Despite some published success in the early literature, this method has some flaws that proved difficult to escape from. There is no clear way of handling many-to-one relationships in the mapping as is typically found in inverse kinematic solutions. The averaging effects of the SOM update step typically create many nodes with poor solutions.

For example, in the case of a single DOF arm manipulator of unit length that can move between \( [0, \pi] \), the network receives as input a vector containing variables (\(x,y\)) and output angles \(\theta_1 \).

\[ \mathbf{w_i} = [x, y, \theta_1] \]

After training, the network can then be queried.

While a rough approximation of the kinematics is learned autonomously, as shown in the figure above for a 1 DOF manipulator, these results are not particularly inspiring. While there are some tricks to improve performance, such as replacing each node with a linear function appropriator, it is difficult to make this method accurate and efficient by itself.

# Associative Learning

Hebbian learning is a connection scheme developed from neural systems that follows the rubric "neurons that fire together, wire together". This scheme is usually at the heart of simple associative neural systems. We can use this associative learning ability to learn a mapping between the sensor space and the joint space by creating two separate layers, on for sensor variables V and one for joint variables U. Each layer is activated by a kernel (or tuning function) using a Gaussian, for example, the activation kernel for the sensor space is described as:

\[ K_{V}(v,w_i) = V_0 \cdot e^{\frac{-\left \|v - w_i \right \|^2}{2\cdot \sigma_V^2}} \]

Connection weights between the two layers are then updated according to the following learning rule

where \(x_j \) is the activation of the node in the sensor space network V, \( y_i \) is the activation of a node in the joint space network U, and \( w_{i,j} \) is the weight connection between node \( x_j \) and node \( y_i \). The weight decay term is an important component that helps the network unlearn false associations that occur do to noise and can be modulated depending on the accuracy of the system. This update rule will learn the associative activity from the sensor space V to the joint space U. Moreover, each node in the sensor space V can activate any number of nodes in the joint space U and therefore provide an easy solution to the problem of redundancy when using high DOFs.

To test the efficacy of this learning rule, two networks of size 50x50 each with \( \sigma \) values of 0.2, were trained using 10,000 sample positions of a 2 DOF manipulator with links of equal size 0.5 m.

These results show that a hebbian learning rule can be used effectively to learn the kinematic relationship between sensor and motor variables without a prior model. Note that while activity generated in U-space is centered around the correct mapping, joint configurations that are close to the target V input are also activated at a decreasing rate in proportion to the distance. Although 10,000 examples may seem costly, the kinematic map between spaces could be precomputed using a model of the kinematics and then updated online on the real robot resulting in learning that requires far fewer samples than if started from scratch.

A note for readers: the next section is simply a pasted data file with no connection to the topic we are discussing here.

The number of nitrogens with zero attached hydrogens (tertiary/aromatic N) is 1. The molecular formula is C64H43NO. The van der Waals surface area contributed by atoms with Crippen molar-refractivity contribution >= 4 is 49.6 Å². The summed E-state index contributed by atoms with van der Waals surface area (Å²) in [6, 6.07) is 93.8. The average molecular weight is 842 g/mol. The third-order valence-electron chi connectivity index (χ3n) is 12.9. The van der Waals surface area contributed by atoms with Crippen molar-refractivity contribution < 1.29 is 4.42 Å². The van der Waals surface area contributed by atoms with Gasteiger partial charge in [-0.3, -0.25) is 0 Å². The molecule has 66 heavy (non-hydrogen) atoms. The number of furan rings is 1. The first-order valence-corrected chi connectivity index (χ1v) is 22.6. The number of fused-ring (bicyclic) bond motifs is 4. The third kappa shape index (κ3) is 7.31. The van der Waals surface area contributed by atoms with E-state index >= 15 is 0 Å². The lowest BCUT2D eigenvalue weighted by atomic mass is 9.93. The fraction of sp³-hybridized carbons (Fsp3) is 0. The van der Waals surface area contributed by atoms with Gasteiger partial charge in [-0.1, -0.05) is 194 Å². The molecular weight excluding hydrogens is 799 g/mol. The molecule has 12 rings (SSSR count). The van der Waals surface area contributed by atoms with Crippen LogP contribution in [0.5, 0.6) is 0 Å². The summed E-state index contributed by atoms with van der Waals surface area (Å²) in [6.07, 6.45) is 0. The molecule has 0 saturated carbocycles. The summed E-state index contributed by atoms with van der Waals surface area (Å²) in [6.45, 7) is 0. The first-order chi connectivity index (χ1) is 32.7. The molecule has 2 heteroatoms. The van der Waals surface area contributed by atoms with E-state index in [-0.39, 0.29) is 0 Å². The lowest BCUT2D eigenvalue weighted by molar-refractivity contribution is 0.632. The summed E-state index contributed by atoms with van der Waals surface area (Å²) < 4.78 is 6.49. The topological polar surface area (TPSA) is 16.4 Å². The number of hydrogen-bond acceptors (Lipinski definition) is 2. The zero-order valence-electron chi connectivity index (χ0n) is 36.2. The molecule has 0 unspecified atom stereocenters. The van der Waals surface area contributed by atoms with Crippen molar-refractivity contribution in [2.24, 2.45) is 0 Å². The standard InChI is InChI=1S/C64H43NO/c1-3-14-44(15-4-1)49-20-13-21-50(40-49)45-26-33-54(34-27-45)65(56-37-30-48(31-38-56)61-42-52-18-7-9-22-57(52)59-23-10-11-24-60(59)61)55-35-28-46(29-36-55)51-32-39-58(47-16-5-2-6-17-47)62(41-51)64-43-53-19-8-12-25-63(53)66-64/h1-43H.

At this point, we have seen a SOM implementation that is able to learn the topology of the U and V spaces but unable to learn an accurate kinematics representation and a hebbian network that is able to learn accurate kinematics but relies on a fixed topology designed ahead of time by the engineer. In the next section, we will examine putting these two ideas together.

# Fully Adaptive Kinematics

It is unreasonable to expect the kinematics of an autonomous robot, operating outside of a factory setting, to remain exactly the same as the day it shipped. With the hebbian connection rule from the previous section and the fixed size SOM we can obtain an adaptive learning structure that responds more flexibly to the environment. A first approach to this is shown below using the same 50x50 network as before but this time replacing the fixed grid in the U and V spaces with a self organizing map.

Is this a good solution? The answer no - at least without more modification. Some improvements that would be worth looking into beyond this would be replacing the hebbian connection rule with an ANN trained using back propagation. Additionally, the SOM might be replaced with a different vector quantification method that will form a more faithful, uniform representation that better captures the edges of the parameter space. An entirely separate question remains as to how to get useful movement out of the network although some prior work has looked at treating the U layer as a continuous attractor network (CAN). However, I believe this will provide an insightful first step into a more complete solution.